Deborah agrees swiftly and confidently to go along with Barak to the battlefield. This is a beautiful picture of leadership to me. Not only was she willing to go into battle, but she was willing to go first. It’s also such a beautiful picture of a woman who was so filled with faith in the God whom she loved that she was willing to go to the hard places, do hard things with full assurance that God would be by her side, doing what He said he would do. She didn’t know the plan. She had no idea how they were going to fight and win this battle against this mighty enemy. God didn’t tell her that. But she knew God. She knew his voice. She knew His promises. And she knew His love for His people. So she went.

After she agrees to go along with him, Deborah says to Barak, “… nevertheless there will be no glory for you in the journey you are taking for the Lord will sell Sisera into the hands of a woman.”

We assume from her statement, since she is the leader of Israel at the time, that she means that she herself will get the glory for the victory. Maybe she did. We find out at the end of the chapter though that it was another woman named Jael who actually is the one to kill Sisera.

I wonder if she knew that Jael would be the one to kill Sisera. Or if she thought that she would be the one to get the glory since she was the one commanding the army. Did God reveal to her what was going to happen specifically, or just that it was time for them to go to war and that they would win?

There’s really no way to know. But if you read in Chapter 5 of Judges where Deborah and Barak write a song of praise to God and a replay of the story, they give a whole section in there of praise to Jael for her actions. Jael was heralded as a hero. Despite what Deborah knew or didn’t know in the beginning, she responds to Jael’s part in the story with praise and celebration. I see no evidence of anger or bitterness in her towards Jael for stealing part of her glory.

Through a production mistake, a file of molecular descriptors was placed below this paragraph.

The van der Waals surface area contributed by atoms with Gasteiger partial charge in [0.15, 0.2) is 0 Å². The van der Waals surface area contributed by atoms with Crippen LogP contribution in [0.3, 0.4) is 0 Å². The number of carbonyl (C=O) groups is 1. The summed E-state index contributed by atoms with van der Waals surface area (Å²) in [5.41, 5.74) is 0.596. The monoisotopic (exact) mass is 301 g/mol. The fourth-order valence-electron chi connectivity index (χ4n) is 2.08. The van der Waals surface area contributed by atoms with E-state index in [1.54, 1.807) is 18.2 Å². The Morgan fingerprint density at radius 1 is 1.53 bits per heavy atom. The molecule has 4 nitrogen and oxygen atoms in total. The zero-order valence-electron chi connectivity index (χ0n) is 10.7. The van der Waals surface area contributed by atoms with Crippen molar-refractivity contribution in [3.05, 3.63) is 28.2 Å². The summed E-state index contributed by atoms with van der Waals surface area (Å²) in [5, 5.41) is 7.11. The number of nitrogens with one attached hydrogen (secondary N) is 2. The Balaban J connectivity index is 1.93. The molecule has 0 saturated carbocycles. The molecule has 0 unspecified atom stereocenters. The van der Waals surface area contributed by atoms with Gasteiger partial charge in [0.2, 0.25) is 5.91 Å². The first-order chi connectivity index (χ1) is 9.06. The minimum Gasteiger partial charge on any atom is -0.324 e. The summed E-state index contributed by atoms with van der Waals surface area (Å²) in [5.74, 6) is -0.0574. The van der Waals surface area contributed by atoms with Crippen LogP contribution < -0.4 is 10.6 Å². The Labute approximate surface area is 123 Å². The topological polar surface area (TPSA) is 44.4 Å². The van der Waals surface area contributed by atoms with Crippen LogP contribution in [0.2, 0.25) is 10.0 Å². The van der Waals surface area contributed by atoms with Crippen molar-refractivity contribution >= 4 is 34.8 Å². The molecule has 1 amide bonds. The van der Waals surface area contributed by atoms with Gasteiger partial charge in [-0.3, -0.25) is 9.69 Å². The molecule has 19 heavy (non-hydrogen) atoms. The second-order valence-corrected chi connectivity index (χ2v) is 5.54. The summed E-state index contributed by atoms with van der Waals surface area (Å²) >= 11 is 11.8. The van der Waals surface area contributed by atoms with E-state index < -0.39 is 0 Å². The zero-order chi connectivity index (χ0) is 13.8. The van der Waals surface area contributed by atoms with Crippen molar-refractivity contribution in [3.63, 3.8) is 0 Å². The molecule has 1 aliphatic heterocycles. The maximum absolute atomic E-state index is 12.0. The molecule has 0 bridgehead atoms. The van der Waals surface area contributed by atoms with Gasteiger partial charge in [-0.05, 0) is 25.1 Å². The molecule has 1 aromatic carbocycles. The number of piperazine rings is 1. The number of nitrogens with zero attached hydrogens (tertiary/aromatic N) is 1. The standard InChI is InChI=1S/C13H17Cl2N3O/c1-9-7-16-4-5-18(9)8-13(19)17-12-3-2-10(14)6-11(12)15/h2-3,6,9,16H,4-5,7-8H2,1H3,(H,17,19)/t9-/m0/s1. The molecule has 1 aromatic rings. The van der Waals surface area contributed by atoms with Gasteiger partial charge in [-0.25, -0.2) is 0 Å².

Again, what a testament to her faith and relationship with God. She was comfortable resting in the fact that ultimately GOD got the best glory. There were people who rose to the occasion in faith and followed God and they were praised for their faith. But she ultimately knew that it was God’s story and God’s victory and He was the one to which the praise should go. I find that so beautiful, and such a great reminder of the way that it is supposed to be among women. In our society today we have such fierce competition between women and it is exhausting. How much better would it be if we all could just rest in the fact that no matter what I do that is good or bad and no matter what you do that is good or bad, ultimately it’s all God’s story anyway…

Stay tuned for Part 3 of Deborah’s story coming soon!